“All of the stats say I shouldn’t have graduated, let alone become an athletic director,” says Campos. “But I had tremendous support from CSU even before I arrived on campus, and I continue to take advantage of that support today.”
“My mom was the one who first mentioned the scholarship to me while I was applying to CSU,” she said, “and I wouldn’t have been able to make it through CSU, or any college for that matter, without that program. It was huge for my family. I worked a ton, saved a ton of money for school, and I made sure I got good grades.”
During the second year of her master’s program, she attended a career fair where she found out about an open assistant dean position at the University of Texas at El Paso.
She landed the job in 2001 and eventually earned a Ed.D in educational leadership there.
Recalling the positive mentorship experiences she had at CSU, she sought out similar relationships at UTEP, which she found from the university’s associate athletic director.
“She took me under her wing,” Campos says. “We became running buddies and we ran every morning at 4:25 on the nose. I didn’t want to disappoint her, plus I was a little scared of her, so I was always on time,” she chuckled.
When her mentor decided to take a job at Oklahoma, Campos’ name came up as her UTEP replacement. She reached out to her old CSU mentors for help with her decision.
“They all encouraged me to take the athletic job at UTEP,” Campos said. “They said I would love it and even joked that they would personally help me find another job if I didn’t,” she said.
She held the associate athletic director position at UTEP for nine years before NAU reached out to her for the athletic director position.
“This was the first AD job I had applied for and I didn’t really think I would get it, so I was pretty surprised when I was offered the job,” she said. “I have a very supportive husband who said ‘you gotta take this job.’ So I did.”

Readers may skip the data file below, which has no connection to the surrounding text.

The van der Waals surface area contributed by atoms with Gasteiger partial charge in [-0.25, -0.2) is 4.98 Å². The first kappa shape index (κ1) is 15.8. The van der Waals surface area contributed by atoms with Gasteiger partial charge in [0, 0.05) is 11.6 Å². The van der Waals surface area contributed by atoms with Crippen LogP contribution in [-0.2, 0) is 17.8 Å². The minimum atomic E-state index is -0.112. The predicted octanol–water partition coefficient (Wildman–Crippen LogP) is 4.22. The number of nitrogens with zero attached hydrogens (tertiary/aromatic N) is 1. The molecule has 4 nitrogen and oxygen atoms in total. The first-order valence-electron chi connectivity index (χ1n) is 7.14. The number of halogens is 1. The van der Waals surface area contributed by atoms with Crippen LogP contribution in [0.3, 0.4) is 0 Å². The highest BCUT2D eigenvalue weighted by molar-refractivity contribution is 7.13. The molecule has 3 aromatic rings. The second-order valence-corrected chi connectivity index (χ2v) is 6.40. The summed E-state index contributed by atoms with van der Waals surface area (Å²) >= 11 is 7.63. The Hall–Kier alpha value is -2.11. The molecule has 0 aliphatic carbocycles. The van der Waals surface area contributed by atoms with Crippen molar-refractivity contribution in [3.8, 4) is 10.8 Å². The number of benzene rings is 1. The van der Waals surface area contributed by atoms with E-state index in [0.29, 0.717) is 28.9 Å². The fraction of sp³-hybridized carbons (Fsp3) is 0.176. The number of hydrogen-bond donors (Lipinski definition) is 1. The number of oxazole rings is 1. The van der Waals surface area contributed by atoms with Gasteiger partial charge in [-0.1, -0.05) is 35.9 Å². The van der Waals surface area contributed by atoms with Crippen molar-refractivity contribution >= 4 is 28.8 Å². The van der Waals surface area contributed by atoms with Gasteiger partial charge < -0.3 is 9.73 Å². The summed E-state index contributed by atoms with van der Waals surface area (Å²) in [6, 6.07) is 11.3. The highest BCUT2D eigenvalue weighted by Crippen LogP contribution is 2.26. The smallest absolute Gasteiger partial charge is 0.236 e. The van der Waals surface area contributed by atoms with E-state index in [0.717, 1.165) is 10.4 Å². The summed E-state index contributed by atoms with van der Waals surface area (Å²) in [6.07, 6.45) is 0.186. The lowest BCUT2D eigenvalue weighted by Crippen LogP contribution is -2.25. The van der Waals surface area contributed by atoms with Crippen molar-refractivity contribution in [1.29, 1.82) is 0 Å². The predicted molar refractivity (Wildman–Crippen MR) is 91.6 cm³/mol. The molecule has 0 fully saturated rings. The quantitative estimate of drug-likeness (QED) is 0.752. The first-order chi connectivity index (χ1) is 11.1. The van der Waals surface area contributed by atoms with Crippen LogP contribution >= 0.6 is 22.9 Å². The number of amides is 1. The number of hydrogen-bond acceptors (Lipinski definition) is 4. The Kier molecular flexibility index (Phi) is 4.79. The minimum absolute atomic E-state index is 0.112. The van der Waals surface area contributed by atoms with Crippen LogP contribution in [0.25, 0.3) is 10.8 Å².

Campos continues to honor the significant support she received throughout her student and career life by fostering a culture of giving at NAU, and by paying it forward to the next generation of first-generation students.
In 2016, Campos established a first-generation scholarship at CSU, the Joe and Rose Campos Scholarship Endowment. Named appropriately after her parents, she wanted to give students the same support she received as a young student.
“I wanted to honor my parents because they have always been huge proponents of education and paying it forward,” Campos said. “And I wouldn’t have been able to get through college without my scholarship. I want to pay it forward for another student so that they can earn their degree.”
Last year, NAU student-athletes set a new record for community service, logging 5,428 hours, beating last year’s mark of 5,327. Campos also serves as a board member for several community and collegiate-related committees, and in January, she became one of Flagstaff’s “20 Under 40” award recipients as well as was recognized by the Sports Business Journal as a 40 under 40 honoree.